Permahorn,
The TVD First Date

“I’m not sure exactly where my attraction to vinyl came from. Growing up I had aunts and uncles living nearby and they would all have a small collection under a record player—so for my eldest uncle that would be ’50s rock ’n’ roll; my aunt would have a lot of Motown; the youngest had a massive Rolling Stones collection. And my granddad had the 1812 Overture, Edith Piaf, and Dean Martin! All on thick, inky black vinyl in heavy card sleeves.”

“Despite being a classic Scottish indie kid, I never really collected singles. It was always albums. I liked the journey they took you on. They seemed a better deal because you got more for your money. When I was very small I’d ask for stuff—Suzi Quatro, Adam and the Ants, Eurythmics, David Bowie—based on what I’d seen on Top of the Pops (for non-Brits, think MTV in tank tops).

I still have them all—and the beauty of vinyl is in them. For example, Kings of the Wild Frontier had a picture inner sleeve and a booklet which detailed the history of the band, their influences and discography. I’d pore over that for hours, while listening. It was a piece of art—with sounds and images that you could touch. And from that booklet I went off into the Velvet Underground, David Bowie, and the Stooges.

When I started choosing and buying my own records I’d go into Fopp or Avalanche in Edinburgh and trawl through the racks. I was never a massive fan of second-hand records—I liked buying them new. Pristine. And because they weren’t yet rare and expensive, you could take a chance. So I’d buy records by bands I’d heard people talk about, records with interesting artwork and recommendations of the owner, Kevin: “Just got a box through from Flying Nun, have you heard of the Tall Dwarfs?”

I stopped buying records when I moved to Japan. I bought CDs there—and later digital. But coming back to the UK and settling down meant I could reconnect with my collection. But for a long time it was just a historical record. I rarely played them. I listened to Spotify at work and iTunes at home.

Then it dawned on me that I was hearing more music than ever but listening to less. I was so impatient and judgmental. Songs on Spotify get 10 seconds to impress or they’re skipped. Or my attention wanders and it becomes background wallpaper.

But some of my absolute all-time favourite records were those I really had to invest time in. Bands like The Fall, Half Japanese, Sonic Youth, they didn’t give up their genius easily. I was maybe missing out on music that I just needed to know better.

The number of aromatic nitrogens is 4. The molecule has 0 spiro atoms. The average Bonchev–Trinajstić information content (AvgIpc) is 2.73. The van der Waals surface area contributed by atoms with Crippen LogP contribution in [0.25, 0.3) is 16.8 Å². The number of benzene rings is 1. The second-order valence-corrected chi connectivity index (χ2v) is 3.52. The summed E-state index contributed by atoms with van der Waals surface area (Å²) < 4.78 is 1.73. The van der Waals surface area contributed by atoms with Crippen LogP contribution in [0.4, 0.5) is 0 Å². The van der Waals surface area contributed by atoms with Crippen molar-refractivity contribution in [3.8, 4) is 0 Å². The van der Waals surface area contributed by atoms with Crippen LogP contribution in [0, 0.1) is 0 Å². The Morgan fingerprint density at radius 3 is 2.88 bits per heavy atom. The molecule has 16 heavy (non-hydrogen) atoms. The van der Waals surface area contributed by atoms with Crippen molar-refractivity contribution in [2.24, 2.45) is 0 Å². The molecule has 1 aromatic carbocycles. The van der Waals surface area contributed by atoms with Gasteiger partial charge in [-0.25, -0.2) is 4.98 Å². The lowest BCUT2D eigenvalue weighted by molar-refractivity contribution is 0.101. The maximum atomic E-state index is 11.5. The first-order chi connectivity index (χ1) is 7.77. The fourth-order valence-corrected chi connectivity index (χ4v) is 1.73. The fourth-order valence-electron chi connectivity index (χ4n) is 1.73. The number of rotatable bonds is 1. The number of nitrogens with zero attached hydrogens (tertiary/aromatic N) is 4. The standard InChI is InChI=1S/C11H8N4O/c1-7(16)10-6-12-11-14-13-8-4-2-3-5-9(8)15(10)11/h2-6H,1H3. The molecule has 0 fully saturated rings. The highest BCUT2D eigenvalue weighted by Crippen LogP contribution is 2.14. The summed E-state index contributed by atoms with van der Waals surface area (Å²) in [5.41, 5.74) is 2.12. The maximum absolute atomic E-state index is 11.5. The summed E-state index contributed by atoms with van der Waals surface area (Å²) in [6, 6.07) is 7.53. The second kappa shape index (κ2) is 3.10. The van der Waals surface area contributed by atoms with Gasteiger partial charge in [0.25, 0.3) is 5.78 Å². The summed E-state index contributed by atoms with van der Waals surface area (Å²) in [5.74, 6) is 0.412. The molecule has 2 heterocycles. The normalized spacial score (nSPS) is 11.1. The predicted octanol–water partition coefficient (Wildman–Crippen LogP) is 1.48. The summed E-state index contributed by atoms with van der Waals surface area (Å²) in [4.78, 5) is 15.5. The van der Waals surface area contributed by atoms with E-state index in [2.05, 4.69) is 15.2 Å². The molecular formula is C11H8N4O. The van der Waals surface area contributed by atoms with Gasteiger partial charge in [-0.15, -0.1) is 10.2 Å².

And that’s what I like about vinyl—the connection. You have to consciously stop and decide to listen. To take a record out and let it fill the room for at least 19 minutes. I get all the attraction about the artwork, the cover, the gatefold, the inner sleeves, the inserts. It’s seductive. But it’s the act of listening that I really love.

I took out membership in Rough Trade’s album club when I was getting back into vinyl in order to force me to listen to stuff I’d not usually listen to. As a result I’ve discovered Wand, The Districts, Ezra Furman… I keep thinking, I HAVE to listen to these albums because I’ve paid a f*cking fortune for them. It doesn’t always work, of course. As hard as I tried, I just could not get into Elaenia by Floating Points, despite EVERYONE saying it was a work of genius. But I tried.

When we were offered a deal with Shimmy-500 and vinyl was mentioned, we started talking about gatefolds, inserts, vinyl weight, and colour options. It was pornographic. I was digging out examples of paper types from other albums (Thurston Moore, Joy Division) to make sure we didn’t get a shiny plasticky sleeve. The CDs were churned out—and they’re great, but CDs, like all other CDs. And it’s cool because it’s physical and it’s us. But the vinyl, that’s a work of art. Not a plastic throwaway product. A heavy, tactile, sexy piece of art.

My mum and dad don’t have a record player any more. The Beatles and the Stones have gone. But they have My Blood Carries My Dreams Away by Permahorn framed on the wall.”
Saint Pauly

Permahorn’s debut, full length release My Blood Carries My Dreams Away is in stores now—on vinyl.

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